Malcolm Jolley gets schooled on the new old wines of Portugal.
The trade group Wines of Portugal held a trade tasting recently at the event space at the new Globe and Mail building at the east end of King Street. The new building is the height of 21st century Toronto blue-glass modernity, and the show was reflectively sleek, showcasing the new face of the country’s ancient wine culture.
In the decade since the 2008 financial crisis, Portugal has invested heavily in its wine industry and the industry has, from what I have seen and tasted, risen to the occasion producing both interesting concept wines at the lower end of the spectrum (like Porta 6 and Julia Florista from Vidigal) and fine dining restaurant friendly wines on the higher end of the spectrum (say, $30 and up). At the Wines of Portugal show I focused on the latter category, tasting wines valued roughly between $25 to $100 a bottle.
It was a good sized show, but I ended up concentrated on four wineries, who brought their respective winemakers or export managers: Boas Quintas and Quinta dos Roques from the Dão, Campolargo from Bairrada, and Quinta Nova from the Douro. The selection of these four wineries out of the dozens that were pouring was both random and deliberate. My knowledge of Portuguese wine is limited. I know some of the bigger producers and am familiar with the greatest hits like Vinho Verde, Touriga Nacional and (of course) Port, but beyond that not much. I was particularly interested in Portuguese white wines, of which I knew even less than reds. So, my first order of business was to find someone I knew and see if they’d found anything interesting or good (preferably both) to try and learn about. That person was Ted Warren.
Ted Warren is the Ted in Ted and Bob’s Fine Organic Wines, along with Bob Klatt. Ted and Bob’s is a micro-agency the two of them started a few years ago after selling their very successful agency, RKW Wine Imports after decades in the business. I went to university with Ted’s son, and when I started writing about wine a decade and a half ago, he taught me the basics of the business, invited me to my first wine show, and showed me how not to be too much of a twit when tasting. He is apparently still doing this. When I asked him if he’d tasted anything good, he asked me if I liked Encruzado. I replied with a blank stare, he explained Encruzado was a popular white grape in the Dão region, and he’d had few clean and crisp ones, including at the stall we were more or less standing in front of, Boas Quintas. So, I was off to a start.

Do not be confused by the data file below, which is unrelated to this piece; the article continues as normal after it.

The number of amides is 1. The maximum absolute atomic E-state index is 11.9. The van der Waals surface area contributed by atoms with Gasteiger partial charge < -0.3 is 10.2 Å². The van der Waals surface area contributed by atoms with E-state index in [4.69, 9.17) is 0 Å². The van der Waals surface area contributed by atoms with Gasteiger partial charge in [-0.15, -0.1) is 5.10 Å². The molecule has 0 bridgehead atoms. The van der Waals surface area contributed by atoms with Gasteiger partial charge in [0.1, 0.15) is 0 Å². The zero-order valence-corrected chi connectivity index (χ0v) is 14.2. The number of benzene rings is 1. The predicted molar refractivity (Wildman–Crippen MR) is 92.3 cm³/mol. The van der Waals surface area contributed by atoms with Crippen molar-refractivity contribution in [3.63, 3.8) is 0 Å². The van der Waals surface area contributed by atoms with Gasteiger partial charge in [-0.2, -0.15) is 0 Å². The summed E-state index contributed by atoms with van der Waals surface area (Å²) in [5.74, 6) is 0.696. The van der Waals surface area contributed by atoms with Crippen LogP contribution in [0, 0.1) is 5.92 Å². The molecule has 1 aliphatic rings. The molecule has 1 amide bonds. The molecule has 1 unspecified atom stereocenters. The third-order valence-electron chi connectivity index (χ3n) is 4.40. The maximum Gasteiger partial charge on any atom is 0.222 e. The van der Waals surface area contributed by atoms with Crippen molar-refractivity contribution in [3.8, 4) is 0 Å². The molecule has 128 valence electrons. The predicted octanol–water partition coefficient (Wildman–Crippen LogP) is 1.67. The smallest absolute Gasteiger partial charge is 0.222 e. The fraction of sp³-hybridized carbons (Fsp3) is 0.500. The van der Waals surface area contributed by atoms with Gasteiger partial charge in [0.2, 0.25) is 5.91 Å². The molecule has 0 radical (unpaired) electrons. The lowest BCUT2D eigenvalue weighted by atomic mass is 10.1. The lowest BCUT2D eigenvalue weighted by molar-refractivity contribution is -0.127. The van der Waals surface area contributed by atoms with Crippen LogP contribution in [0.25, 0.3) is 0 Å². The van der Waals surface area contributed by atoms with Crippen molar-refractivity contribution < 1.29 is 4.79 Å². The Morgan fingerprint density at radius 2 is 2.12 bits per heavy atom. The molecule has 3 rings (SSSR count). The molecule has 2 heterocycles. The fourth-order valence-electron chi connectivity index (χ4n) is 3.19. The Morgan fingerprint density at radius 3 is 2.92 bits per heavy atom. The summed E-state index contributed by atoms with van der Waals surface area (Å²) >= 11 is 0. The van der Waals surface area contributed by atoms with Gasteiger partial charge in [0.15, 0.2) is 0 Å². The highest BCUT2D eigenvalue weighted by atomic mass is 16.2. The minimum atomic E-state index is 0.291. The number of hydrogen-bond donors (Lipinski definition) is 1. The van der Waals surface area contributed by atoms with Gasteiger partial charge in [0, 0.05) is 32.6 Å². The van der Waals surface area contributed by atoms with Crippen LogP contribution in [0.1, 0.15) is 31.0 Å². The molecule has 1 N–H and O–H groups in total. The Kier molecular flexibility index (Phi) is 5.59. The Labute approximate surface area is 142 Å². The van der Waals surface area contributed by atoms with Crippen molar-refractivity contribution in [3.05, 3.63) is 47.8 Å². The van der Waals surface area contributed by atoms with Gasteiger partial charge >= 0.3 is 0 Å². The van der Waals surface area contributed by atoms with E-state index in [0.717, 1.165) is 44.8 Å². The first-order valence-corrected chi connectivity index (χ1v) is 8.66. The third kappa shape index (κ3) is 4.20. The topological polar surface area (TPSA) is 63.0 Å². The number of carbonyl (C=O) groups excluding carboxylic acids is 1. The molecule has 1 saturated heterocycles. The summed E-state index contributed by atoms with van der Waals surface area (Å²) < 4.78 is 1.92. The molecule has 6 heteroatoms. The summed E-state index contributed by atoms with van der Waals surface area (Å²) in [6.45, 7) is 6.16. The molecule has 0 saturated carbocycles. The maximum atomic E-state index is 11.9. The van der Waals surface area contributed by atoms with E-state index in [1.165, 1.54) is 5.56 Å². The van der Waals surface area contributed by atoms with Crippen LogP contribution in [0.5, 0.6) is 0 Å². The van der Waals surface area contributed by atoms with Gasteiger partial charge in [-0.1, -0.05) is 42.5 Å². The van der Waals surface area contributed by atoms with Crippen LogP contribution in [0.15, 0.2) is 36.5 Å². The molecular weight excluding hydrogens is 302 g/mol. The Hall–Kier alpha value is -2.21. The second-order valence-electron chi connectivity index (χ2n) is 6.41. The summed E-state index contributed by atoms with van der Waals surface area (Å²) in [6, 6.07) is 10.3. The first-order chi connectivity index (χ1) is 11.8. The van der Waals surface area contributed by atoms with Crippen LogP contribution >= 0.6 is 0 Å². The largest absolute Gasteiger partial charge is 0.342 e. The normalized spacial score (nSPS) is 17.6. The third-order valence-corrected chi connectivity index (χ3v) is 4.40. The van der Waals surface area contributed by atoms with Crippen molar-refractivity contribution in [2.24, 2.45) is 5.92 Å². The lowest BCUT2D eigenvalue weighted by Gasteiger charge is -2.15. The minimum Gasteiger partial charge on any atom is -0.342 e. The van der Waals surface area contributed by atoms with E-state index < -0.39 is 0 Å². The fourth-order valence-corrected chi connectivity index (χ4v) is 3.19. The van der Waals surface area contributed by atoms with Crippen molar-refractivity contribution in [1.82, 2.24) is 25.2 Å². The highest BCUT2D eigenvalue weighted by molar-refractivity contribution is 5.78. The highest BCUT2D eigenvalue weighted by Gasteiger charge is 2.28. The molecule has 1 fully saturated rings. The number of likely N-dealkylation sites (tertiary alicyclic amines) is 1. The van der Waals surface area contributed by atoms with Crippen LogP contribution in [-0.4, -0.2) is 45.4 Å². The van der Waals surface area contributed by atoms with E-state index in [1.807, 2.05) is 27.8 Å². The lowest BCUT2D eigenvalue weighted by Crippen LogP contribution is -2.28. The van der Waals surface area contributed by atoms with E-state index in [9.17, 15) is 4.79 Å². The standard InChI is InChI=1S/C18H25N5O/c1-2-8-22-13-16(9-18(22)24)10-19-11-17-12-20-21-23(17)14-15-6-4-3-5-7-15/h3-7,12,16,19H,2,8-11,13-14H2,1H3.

It turns out I do like Encruzado, or did from Boas Quintas and especially from the other Dão producer I followed Ted to, Quinta dos Roques. It’s sometimes compared to Chardonnay or Vermentino, depending on how it’s made. The ones I tasted (from Boas, and also dos Roques) and were more on that crisp and clean, high acid side. I enjoyed them very much, also (to my mild surprise) when they were blended with other grapes like Malvasia, or indigenous white grapes like Arinto and Cercia.
Across from Quinta dos Roques I spotted Ben Hardy from the agency Groupe Soleil manning the Campolargo table with its proprietor Carlos Campolargo. Campolargo does make wine from grapes from the Dão, but its in Bairrada, and some of the more interesting wines they were pouring were made with a white wine grape called Cercial, of which I was as ignorant of as much as Encruzado. I learned later that Cercial is what in Bairrada they call Cerceal in the Douro and (as Ben Hardy told me and fellow tasters) Sercial in Madeira where its used for their famous fortified wines). It was lovely as single varietal wine, and as part of a blend with Bical and Arinto, Campolargo’s indigenous grapes sparkler, which was lovely, moreish and unique, with a herbal note.
The last winery table I visited was pouring wines from the Douro: Quinta Nova Nossa Senhora do Carmo. This was manned by their export manager, Pedro Canedos, and my friend Bernard Stramwasser of Le Sommelier. Actually I’d tried to get to Bernard’s table before, but every time I passed by there was a mob of young sommeliers clamouring to taste. Once I saw a gap and wedged my way in I could see why: Quinta Nova makes some seriously premium red wines, not least the super old vine field blend of Tinta Amarela and whatever else: the Mirabilis Grande Riseva 2015. A wonderfully rich, yet elegant and complex black fruited beauty that lingered long… But before I got to that, I tried the very affordable (like under $20) Pomares 2016 white, which was made with Gouvelo, Rabigato and Viosinho, which I quite liked: fresh, lean and showing that mysterious trait called minerality.
I tasted a number of red wines at the tables as well. All of which I liked, especially those made with the grape the Portuguese call Jaen, which the Spanish call Mencia, which has floral character and made an elegant red indeed in the Quinta dos Roques Quinta das Maias Jaen 2015. I’ll keep my eye out for Portuguese reds made with that grape. And, of course, I am now a new fan of , and very curious to learn more about Portuguese whites. So, it was a good show, full of wines made in the new style with old kinds of grapes.